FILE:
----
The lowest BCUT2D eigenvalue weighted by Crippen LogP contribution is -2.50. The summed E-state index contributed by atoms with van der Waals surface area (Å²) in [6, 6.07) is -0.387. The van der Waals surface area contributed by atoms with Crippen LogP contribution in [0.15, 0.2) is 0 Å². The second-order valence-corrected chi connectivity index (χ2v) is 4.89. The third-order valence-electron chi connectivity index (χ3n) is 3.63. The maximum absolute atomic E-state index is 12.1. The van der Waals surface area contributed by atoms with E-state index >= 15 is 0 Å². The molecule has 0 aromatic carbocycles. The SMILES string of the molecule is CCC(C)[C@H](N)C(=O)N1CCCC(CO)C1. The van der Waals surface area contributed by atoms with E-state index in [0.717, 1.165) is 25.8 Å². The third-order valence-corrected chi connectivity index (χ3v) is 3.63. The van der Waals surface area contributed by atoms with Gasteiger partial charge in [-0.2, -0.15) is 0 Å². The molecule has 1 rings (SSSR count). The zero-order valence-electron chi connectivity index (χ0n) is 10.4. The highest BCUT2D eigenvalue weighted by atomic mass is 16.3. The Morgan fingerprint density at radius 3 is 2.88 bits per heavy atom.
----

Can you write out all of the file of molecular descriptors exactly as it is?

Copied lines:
The lowest BCUT2D eigenvalue weighted by Crippen LogP contribution is -2.50. The summed E-state index contributed by atoms with van der Waals surface area (Å²) in [6, 6.07) is -0.387. The van der Waals surface area contributed by atoms with Crippen LogP contribution in [0.15, 0.2) is 0 Å². The second-order valence-corrected chi connectivity index (χ2v) is 4.89. The third-order valence-electron chi connectivity index (χ3n) is 3.63. The maximum absolute atomic E-state index is 12.1. The van der Waals surface area contributed by atoms with E-state index >= 15 is 0 Å². The molecule has 0 aromatic carbocycles. The SMILES string of the molecule is CCC(C)[C@H](N)C(=O)N1CCCC(CO)C1. The van der Waals surface area contributed by atoms with E-state index in [0.717, 1.165) is 25.8 Å². The third-order valence-corrected chi connectivity index (χ3v) is 3.63. The van der Waals surface area contributed by atoms with Gasteiger partial charge in [-0.2, -0.15) is 0 Å². The molecule has 1 rings (SSSR count). The zero-order valence-electron chi connectivity index (χ0n) is 10.4. The highest BCUT2D eigenvalue weighted by atomic mass is 16.3. The Morgan fingerprint density at radius 3 is 2.88 bits per heavy atom.